CHENNAI: Every so often, an athlete shows the world the possibilities of talent. Every so often, an athlete shows the world that it is possible to inspire millions among millions. Every so often, an athlete shows the world it is possible to make athiests believe.
Diego Armando Maradona made the world believe that he was a superior being, sent down to inspire, spread joy and elevate the potential of The Beautiful Game. On Wednesday, the Argentine great passed away after a heart attack following a brain surgery earlier this month. The 60-year-old’s death shocked not only the football world but the wider community as well.
In a year that has brought about unprecedented chaos to the world, Maradona’s passing away will arguably be the single most piece of news that will reverberate with the most. That is the impact he had, from Buenos Aires to Brisbane and from Arctic to the Antartic. Walk around Asia or Europe or Africa or the Americas or Oceania and the chances of one coming across a mural of Maradona is very high. Even if he was a legend, a curly-haired freak of nature, people readily identified with him.
Hailing from Villa Fiorita, one of Argentina’s poorer localities, he conquered the world in 1986. That he suffered from drug problems while shouldering the unreal expectations of a football-mad nation only embellished what he managed to do on a football field, his natural habitat.
He will live on in memories of videos describing his immortal abilities with a football. As he dribbled past the English side to score one of the most iconic goals ever at the 1986 World Cup, the commentator couldn't help but exclaim: “What planet did you come from!” Indeed.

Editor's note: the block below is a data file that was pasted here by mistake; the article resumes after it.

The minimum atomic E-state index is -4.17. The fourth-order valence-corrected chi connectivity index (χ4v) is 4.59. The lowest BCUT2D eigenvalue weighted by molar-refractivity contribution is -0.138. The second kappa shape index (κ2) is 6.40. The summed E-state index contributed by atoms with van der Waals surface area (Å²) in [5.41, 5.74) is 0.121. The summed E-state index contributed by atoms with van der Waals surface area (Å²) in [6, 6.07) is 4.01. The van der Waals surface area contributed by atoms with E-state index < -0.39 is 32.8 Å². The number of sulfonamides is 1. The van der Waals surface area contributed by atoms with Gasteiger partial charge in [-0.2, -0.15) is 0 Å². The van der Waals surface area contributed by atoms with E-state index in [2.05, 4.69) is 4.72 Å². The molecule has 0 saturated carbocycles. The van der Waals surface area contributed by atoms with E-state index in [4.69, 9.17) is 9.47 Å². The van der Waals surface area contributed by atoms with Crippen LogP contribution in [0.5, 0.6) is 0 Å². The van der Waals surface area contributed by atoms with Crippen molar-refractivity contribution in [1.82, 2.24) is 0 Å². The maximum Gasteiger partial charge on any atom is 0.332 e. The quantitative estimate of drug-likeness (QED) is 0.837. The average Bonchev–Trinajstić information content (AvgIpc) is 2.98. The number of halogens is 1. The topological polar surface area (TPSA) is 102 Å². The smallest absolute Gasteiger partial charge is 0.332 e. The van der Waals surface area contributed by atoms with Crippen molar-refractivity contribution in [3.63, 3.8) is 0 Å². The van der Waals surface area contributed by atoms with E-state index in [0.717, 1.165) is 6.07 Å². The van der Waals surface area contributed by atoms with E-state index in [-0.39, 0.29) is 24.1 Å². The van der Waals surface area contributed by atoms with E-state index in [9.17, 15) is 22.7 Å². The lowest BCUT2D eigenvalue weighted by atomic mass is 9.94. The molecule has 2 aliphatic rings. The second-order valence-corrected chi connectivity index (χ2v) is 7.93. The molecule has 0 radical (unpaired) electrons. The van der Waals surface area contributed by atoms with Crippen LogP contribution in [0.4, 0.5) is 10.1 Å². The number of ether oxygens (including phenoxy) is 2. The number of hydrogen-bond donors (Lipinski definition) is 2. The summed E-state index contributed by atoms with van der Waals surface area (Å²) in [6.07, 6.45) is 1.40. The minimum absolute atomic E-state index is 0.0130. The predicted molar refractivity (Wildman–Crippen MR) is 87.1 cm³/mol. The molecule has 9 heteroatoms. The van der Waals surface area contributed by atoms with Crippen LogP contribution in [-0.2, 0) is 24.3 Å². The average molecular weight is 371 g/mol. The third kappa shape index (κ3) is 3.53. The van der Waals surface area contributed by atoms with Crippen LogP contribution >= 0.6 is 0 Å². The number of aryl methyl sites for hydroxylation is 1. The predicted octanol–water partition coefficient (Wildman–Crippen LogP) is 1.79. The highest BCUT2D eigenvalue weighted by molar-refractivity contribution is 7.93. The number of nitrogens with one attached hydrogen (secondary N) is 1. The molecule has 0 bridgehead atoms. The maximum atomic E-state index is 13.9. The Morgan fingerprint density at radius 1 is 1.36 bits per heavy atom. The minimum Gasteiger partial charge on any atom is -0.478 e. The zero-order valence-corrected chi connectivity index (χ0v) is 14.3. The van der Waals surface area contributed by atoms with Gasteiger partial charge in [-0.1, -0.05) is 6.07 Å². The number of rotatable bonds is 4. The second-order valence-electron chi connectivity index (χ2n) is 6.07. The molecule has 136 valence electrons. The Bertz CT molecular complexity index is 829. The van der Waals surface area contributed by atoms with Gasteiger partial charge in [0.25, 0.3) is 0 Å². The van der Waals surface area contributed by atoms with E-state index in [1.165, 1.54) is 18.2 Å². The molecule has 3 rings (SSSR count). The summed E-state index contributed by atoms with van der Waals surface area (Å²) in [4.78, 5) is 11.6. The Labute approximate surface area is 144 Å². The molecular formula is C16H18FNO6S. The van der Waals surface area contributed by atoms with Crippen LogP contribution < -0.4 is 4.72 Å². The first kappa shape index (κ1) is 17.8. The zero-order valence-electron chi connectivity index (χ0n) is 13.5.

El Diego walks into history
Diego Maradona was football’s archetypal troubled genius, a world-beating player whose life and career scaled the most dazzling heights but also plumbed the darkest depths. Maradona, who died Wednesday at the age of 60, became a global icon after leading Argentina to the 1986 World Cup but he was not a squeaky clean idol like Pele, and made little attempt to hide his fiery personality and many vices. “I am black or white, I’ll never be grey in my life,” he once said.
Maradona was short, powerful and quick. He was also a ferocious and astute competitor who refused to be intimidated even though many opponents tried. Above all, he was sublimely and imaginatively skilful. However, while Maradona is remembered for his masterly composure on the ball, he was also famous for his frequent lack of control both on the field and off.
He struggled with addiction, notably to cocaine, and with his weight.
Diego Armando Maradona was born on October 30, 1960, in Lanus, just outside Buenos Aires, and grew up in one of the poorest areas of the Argentine capital. He made his debut for Argentinos Juniors just before his 16th birthday and his debut for Argentina at age 16 in February, 1977.
His career is defined by the World Cup, the four he played in and the one he missed. Manager Cesar Luis Menotti omitted “El Pibe de Oro” (the golden kid) from his squad in 1978. Argentina, the hosts, went on to win the competition for the first time. The following year, under Menotti, Maradona led Argentina to victory in the under-20 World Cup in Japan, winning the Golden Ball for the tournament’s best player. His senior World Cup debut in 1982 in Spain went badly.